WSJ Says No to Space Force, While Trump Promotes it Again

WSJ Says No to Space Force, While Trump Promotes it Again

President Trump may not have originated the idea of creating a Space Force as another branch of the military, but he certainly has become one of its most enthusiastic promoters.  He works it into many of his speeches, including yesterday’s July 4 celebration at the White House.  Not everyone agrees, however, and this morning the Wall Street Journal joined the ranks of the opponents.

The idea of a Space Force, either as part of the Air Force or as a separate branch of the military, has been around for many years, at least since the 2001 report of the Commission to Assess United States National Security Space Management and Organization chaired by Donald Rumsfeld.

More recently, however, the House-passed version of the FY2018 National Defense Authorization Act (NDAA) called for a Space Corps as part of the Air Force, analogous to the Marine Corps within the Navy.  The Trump White House opposed the idea, as did the Senate Armed Services Committee (SASC), however, and the provision was not included in the final bill.  Instead, agreement was reached to commission a study on options.  An interim report is due next month, with the final report expected in December.

President Trump champions creation of a Space Force during a March 13, 2018 speech to Marine Corps Air Station Miramar. Screengrab.

This year’s House-passed NDAA would require U.S. Strategic Command to create a U.S. Space Command as a sub-unit.  The Trump White House opposed it arguing that it is premature to take any such steps until the report is completed.

Despite opposition to these ideas in official Statements of Administration Policy to Congress, the President himself is all for a Space Force.  Since March, he has broached the idea many times in speeches, most dramatically at the June 18 meeting of the National Space Council.  There, he turned to Gen. Joseph Dunford, Jr., Chairman of the Joint Chiefs of Staff, and directly asked him to “begin the process” of creating a Space Force “separate but equal” from the Air Force.

He has mentioned it several times since, including yesterday at a White House celebration of Independence Day with members of the military.

From the Air Force, we have Captain Brook Peel. As a Weather Officer, he leads deployable weather forecasting teams to make it possible for American aviators to own the skies, anywhere we fly. He also helped lead the Air National Guard’s response to Hurricane Maria.  He did an incredible job.  And because of his exceptional leadership, he was named Weather Company Grade Officer of the Year for 2017.  Thank you very much.  Thank you very much.  Incredible.  (Applause.)

And we have the Air Force — and by the way, I might add, we very well may soon have the Space Force.  You’ve been hearing about that.  (Applause.)  Everyone is very excited about that.  — President Trump, July 4, 2018

Top military leaders at the Pentagon oppose the idea because they view it as antithetical to their ongoing efforts to cut overhead costs and to integrate, rather than segregate, the military services for joint warfighting in all domains (land, sea, air, space and cyber).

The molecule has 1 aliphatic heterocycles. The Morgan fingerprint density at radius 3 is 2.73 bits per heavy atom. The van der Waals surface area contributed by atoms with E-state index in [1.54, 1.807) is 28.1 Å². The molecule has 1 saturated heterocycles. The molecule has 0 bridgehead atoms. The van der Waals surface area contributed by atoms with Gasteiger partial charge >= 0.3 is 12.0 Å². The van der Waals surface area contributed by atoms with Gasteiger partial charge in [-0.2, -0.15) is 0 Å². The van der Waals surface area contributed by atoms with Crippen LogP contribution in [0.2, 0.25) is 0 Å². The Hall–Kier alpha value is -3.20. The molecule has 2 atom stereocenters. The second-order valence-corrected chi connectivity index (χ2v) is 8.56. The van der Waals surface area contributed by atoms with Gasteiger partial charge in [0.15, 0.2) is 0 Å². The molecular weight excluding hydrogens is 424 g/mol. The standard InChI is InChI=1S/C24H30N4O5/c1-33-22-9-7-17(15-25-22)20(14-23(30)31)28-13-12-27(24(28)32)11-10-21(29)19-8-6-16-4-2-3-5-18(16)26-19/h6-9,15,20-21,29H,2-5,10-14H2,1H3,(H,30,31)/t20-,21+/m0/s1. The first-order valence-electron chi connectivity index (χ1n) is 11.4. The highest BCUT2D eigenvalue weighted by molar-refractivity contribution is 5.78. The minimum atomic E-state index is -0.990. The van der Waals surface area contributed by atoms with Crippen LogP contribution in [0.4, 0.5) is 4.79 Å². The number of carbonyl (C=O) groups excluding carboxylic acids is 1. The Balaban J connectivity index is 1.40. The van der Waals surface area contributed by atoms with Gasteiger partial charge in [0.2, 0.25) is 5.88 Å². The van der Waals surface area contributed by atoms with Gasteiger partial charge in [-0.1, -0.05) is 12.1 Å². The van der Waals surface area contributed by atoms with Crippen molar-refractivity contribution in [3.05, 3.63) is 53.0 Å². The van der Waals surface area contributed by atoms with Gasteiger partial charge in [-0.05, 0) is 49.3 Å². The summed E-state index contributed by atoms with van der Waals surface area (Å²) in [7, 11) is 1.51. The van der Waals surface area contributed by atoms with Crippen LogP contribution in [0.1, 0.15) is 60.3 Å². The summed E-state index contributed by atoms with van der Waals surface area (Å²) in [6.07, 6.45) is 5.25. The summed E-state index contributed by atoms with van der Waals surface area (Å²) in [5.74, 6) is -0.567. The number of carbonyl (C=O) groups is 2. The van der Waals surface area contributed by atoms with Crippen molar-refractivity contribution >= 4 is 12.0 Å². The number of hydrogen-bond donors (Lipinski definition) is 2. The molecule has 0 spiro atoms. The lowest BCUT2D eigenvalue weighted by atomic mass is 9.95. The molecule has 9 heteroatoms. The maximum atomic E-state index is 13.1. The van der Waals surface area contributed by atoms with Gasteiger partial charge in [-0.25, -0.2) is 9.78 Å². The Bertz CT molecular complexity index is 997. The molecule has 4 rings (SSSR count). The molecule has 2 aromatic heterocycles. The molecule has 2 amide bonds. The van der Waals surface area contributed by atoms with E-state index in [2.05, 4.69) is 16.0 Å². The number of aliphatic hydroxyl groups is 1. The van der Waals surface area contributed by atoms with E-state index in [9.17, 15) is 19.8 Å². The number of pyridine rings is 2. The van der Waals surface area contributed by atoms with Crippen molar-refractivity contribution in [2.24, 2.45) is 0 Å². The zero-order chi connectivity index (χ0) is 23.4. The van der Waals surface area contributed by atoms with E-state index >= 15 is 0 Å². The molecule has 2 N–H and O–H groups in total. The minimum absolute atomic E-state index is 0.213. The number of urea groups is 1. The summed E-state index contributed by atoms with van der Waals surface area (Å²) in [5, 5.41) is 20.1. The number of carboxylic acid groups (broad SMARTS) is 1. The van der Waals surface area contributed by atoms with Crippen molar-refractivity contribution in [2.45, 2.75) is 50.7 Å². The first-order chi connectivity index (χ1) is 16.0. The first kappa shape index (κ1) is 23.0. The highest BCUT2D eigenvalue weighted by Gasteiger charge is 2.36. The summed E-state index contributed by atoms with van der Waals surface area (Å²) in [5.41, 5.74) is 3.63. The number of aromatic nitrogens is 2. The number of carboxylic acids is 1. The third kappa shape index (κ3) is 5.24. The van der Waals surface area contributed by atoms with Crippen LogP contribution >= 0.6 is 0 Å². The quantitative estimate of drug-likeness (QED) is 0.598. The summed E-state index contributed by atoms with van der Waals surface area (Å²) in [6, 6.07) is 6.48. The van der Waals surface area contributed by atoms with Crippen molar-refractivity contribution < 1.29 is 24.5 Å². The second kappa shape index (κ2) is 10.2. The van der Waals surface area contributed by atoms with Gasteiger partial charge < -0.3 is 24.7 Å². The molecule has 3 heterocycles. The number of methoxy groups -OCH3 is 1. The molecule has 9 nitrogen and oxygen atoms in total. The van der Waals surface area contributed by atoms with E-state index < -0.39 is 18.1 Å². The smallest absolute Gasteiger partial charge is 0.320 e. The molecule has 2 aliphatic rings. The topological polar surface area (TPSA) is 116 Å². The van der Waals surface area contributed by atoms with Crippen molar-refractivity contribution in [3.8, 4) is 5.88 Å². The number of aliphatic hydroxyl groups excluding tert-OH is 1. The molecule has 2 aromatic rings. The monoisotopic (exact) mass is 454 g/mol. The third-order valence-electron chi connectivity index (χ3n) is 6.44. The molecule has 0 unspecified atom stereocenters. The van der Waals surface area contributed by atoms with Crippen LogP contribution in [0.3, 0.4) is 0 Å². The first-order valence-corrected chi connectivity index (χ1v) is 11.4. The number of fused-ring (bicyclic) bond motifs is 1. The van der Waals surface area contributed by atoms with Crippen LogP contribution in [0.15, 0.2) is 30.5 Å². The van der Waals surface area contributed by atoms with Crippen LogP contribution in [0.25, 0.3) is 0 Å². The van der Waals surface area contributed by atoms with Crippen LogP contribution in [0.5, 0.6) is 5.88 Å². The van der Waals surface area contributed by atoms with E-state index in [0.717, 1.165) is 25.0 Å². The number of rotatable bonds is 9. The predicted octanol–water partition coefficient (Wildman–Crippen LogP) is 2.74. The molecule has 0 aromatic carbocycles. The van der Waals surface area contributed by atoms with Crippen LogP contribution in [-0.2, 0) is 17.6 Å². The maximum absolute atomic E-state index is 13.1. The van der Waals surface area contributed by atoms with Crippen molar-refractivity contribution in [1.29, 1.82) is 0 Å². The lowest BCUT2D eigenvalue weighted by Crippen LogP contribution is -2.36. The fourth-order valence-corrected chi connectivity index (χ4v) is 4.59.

The military does follow orders and the response to date is they will do exactly what the President requested — begin a process — though they are looking at it as a part of, not separate from, the Air Force as the President stated.

In an op-ed today, the Wall Street Journal sided with the Pentagon in opposing the idea all together: “This plan is not ready for the launchpad…”  Agreeing there is a lot of work to do to streamline how space activities are executed by the Air Force, the newspaper credits Air Force Secretary Heather Wilson with efforts she has underway to fix existing inefficiencies and asserts a “wholly separate space force would replicate these problems on a larger scale.”

Creating a Space Force would require congressional action.  Last year the House and Senate could not agree on a solution to improving oversight and management of military space programs.  It is not clear where the Senate stands this year.  The topic is not addressed in its version of the FY2019 NDAA.  SASC closed its markup of the NDAA so there are no public records as to what was said at the time.  The House and Senate are rushing to try and complete work on the NDAA this month.  If they succeed, it will be done before the congressionally-mandated report is submitted.

The Wall Street Journal anticipates that Congress will go along with Trump “albeit it after a fight over whose district will host the space cadets.” But it urges caution on the grounds of wasteful government spending.  The budget deal reached earlier this year that insisted on increases in domestic spending in order to get increases in defense spending “will be a waste if the GOP sets up a space force that copies and pastes the military’s culture of inefficiency.”

Another concept in the mix is a Space Guard, akin to the Coast Guard, with law enforcement powers and other responsibilities over military, civil and commercial space activities.  That also is not a new idea. It is attributed to an article by Air Force Lt. Col. Cynthia A. S. McKinley in the spring 2000 issue of the Aerospace Power Journal.

The congressionally-mandated report could provide useful analysis of all these concepts and clarify the trade-space.  Trump does seem enamored with having a Space Force, but he cannot accomplish that alone.

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